We've officially made it through the first quarter of 2015, and you have to admit, it's shaping up nicely.  Despite giving us yet another unnecessary streaming option and rendering the concept of the "surprise album" all but moot, March hooked us up with some really good (but often very dark and complicated) music. So here it is, the five best albums and the five best tracks of March 2015.

Best Albums

Kendrick Lamar -- To Pimp a Butterfly

For me, the lead-up to the Great American Rap savior Kendrick Lamar's sophomore full-length, To Pimp a Butterfly, was filled with feelings of guilt, not excitement. Guilt for disliking the saccharine self-empowerment ode "i." Guilt for being turned off at the meandering jazzbo calisthenics of "Untitled," a song he debuted on The Colbert Report (but didn't make the album). Guilt from the fact that I was feeling apprehensive about the whole thing while everyone else was chomping at the bit to get their hands on it (it was released as a surprise on iTunes one week before its scheduled date). And, ultimately, guilt at the fact that, after letting it sit in my Recently Added folder for a day or two before taking it out on a bus ride to the doctor's office, I ever doubted its greatness in the first place.

The idea of an "instant classic" strikes me as dismissive in the case of To Pimp a Butterfly, and though the overzealous were quick to call it just that, granting it that kind of instant approval is to ignore what a proud mess it is. The fact that he could so easily slip and fall during this 90 minute high wire act -- into Soulquarian territory (he's never far from a jazz trio at any point on the record), into ham-fisted proselytizing ("i" here is wisely augmented and blended into a sweaty live address to a crowd by Kendrick that works both as an indictment of the behaviors and attitudes that necessitated "i" in the first place and of the song itself), into dangerously ambitious self-aggrandizement (an interview between Kendrick and Tupac Shakur that closes the album, made possible by cut-and-pasted audio of the late rapper, should be a total stunt, but ranks as one of the most moving things likely to be recorded this year) -- is what makes TPaB such a human and exciting piece of work. There is no blanket statement here, but instead a series of complicated, amazing moments that offer more questions than answers, especially concerning black America and Kendrick's place in it as both an artist and a person. It's as musically dichotomous as it is lyrically (hopping from G-funk to jazz to everything in-between) in ways that suggest that someone might have told him this kind of overreach might not be the best look -- like, maybe don't include the slam poetry bit as the second track? And I'm sure Kendrick thought about that for a minute, said "fuck it," and shot for the moon anyways. But it's this kind of thinking that makes Kendrick Lamar's vision such an exciting one, because it's so uncompromising and so unafraid of failure, which looms as large as the devil does over the whole of To Pimp a Butterfly.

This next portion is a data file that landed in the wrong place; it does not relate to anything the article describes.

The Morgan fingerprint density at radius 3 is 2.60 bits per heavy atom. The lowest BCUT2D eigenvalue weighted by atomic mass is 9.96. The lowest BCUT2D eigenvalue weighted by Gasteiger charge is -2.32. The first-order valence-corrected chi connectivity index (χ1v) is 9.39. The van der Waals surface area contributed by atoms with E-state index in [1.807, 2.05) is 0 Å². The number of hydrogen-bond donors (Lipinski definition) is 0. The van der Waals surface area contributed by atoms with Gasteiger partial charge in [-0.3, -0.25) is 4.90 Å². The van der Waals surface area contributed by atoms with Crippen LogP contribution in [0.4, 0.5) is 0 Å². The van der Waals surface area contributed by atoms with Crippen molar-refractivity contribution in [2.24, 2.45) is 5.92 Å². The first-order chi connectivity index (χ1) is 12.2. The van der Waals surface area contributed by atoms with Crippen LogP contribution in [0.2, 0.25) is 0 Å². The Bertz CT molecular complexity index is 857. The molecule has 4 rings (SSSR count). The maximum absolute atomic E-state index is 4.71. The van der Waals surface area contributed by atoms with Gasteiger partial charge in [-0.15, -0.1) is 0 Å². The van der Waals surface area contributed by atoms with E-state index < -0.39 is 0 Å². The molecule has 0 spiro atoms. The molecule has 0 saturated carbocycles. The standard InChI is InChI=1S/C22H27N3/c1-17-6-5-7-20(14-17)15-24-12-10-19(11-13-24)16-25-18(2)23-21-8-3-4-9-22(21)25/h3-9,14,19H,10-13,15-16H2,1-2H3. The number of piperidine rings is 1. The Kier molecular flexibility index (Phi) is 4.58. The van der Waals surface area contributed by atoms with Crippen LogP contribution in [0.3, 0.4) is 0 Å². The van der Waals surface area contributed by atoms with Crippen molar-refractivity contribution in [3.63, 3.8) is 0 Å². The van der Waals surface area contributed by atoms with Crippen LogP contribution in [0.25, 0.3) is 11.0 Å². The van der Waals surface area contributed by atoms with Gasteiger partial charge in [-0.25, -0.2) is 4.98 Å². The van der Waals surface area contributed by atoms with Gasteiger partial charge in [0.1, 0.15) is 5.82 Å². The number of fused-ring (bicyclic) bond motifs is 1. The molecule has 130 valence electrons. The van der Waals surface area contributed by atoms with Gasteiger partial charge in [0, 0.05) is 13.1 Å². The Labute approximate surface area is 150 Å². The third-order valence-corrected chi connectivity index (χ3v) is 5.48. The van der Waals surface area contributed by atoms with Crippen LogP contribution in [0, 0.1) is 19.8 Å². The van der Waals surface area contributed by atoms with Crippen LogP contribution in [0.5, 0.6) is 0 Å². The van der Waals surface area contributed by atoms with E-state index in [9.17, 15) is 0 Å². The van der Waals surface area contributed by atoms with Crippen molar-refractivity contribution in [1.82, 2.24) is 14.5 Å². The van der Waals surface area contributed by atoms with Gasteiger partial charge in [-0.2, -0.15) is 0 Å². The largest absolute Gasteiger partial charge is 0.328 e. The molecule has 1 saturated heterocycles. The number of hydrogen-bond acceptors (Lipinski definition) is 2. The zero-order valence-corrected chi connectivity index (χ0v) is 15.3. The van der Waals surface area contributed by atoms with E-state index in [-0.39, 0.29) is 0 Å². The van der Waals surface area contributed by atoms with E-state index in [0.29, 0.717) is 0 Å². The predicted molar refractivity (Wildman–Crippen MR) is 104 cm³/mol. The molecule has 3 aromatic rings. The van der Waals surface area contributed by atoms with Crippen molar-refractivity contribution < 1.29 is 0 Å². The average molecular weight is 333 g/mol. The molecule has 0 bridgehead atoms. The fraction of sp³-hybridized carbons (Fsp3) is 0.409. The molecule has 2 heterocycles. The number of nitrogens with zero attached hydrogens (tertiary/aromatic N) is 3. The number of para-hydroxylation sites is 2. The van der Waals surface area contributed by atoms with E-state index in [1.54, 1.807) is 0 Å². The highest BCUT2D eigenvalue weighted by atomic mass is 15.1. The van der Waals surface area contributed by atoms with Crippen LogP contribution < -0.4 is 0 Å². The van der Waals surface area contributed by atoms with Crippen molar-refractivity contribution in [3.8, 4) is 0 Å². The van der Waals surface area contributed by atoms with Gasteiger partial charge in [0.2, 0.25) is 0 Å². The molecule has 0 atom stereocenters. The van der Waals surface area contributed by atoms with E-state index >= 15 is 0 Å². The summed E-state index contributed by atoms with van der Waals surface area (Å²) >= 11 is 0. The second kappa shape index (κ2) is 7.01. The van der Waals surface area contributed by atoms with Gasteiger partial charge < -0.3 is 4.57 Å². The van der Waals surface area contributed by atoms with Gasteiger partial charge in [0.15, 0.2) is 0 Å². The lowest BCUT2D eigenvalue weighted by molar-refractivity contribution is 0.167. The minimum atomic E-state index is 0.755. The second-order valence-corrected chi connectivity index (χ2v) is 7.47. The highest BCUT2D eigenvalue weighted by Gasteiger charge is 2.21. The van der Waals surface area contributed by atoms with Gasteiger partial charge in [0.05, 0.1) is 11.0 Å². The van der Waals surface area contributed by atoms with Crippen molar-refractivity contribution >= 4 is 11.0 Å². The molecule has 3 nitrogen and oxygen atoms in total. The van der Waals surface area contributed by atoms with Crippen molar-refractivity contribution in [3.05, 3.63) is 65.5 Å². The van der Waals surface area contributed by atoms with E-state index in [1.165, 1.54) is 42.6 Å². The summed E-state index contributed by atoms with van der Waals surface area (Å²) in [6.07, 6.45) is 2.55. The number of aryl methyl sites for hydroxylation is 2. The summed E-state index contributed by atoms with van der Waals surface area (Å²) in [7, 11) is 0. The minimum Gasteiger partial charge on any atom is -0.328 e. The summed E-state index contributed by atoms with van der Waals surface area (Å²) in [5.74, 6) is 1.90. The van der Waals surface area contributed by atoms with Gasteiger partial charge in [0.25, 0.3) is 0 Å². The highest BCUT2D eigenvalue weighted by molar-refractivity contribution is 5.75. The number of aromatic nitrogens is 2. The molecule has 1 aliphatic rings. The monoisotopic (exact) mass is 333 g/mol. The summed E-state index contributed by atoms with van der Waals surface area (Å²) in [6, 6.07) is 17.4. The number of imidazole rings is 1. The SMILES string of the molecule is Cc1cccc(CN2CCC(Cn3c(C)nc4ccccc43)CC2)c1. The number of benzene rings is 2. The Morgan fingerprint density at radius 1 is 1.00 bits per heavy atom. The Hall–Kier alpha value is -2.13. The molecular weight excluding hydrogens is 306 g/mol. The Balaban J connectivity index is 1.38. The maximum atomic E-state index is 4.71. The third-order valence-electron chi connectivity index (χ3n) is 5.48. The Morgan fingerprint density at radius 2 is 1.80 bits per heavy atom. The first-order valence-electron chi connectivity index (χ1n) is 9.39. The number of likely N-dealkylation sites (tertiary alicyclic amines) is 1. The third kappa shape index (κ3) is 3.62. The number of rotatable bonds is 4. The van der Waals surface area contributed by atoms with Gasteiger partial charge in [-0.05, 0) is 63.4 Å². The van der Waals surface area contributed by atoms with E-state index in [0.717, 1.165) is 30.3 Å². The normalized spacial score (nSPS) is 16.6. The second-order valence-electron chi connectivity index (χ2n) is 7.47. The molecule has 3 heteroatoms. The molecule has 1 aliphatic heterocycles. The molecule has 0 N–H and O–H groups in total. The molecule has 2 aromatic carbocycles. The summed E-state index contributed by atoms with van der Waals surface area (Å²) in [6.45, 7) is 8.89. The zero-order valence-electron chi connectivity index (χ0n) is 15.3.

Father -- Who's Gonna Get Fucked First?
Too Drunk to Fuck was already taken and Too Leaned to Fuck just doesn't have the same homophonic ring to it, so Who's Gonna Get Fucked First? is probably the next-best title for left-field Atlanta rapper Father's new mixtape. Humid and uncomfortably horny as a fifth period Geometry nap boner, Who's Gonna Get Fucked First? is the musical equivalent of a teenage boy whispering sweet nothings to the disintegrating magazine underneath his mattress. Marvel at "BET Uncut," which feels like a rough translation of that Exorcist conversation Neve Campbell and Skeet Ulrich have in Scream. Dumb out to the minimalist horrorcore of "Everybody In the Club Gettin' Shot." Spend a few extra minutes in the shower to "Spoil You Rotten." X-Rated but never grotesque, funny but unflinchingly deadpan, yet ultimately elusive -- we never do get to find out who gets fucked first. My best guess is Father.

Death Grips -- Jenny Death
Yes, these assholes again. But whatever you may think of provocateur spazz-rap face-breakers Death Grips -- who have pulled every stunt in the book from fake suicide notes, fake concert appearances and fake break-ups -- the duo of Zach Hill and Stefan "MC Ride" Burnett still have some great music left in them. Though last year's Ride-less Fashion Week and the Björk-sampling Niggas On the Moon suggested that Death Grips' demise was a blessing even for fans, Jenny Death hints that giving Death Grips a second (or third, or fourth, or who gives a fuck at this point) chance is a good idea. Nodding to classic rock and thrash, Death Grips sound as brash and frightening as they did on the still-great The Money Store, like on the 24 slot-car pileup of "Inanimate Sensation" and the headbanging "Turned Off." Proof that, like some of some of the best bands, it's OK to hate them and love them.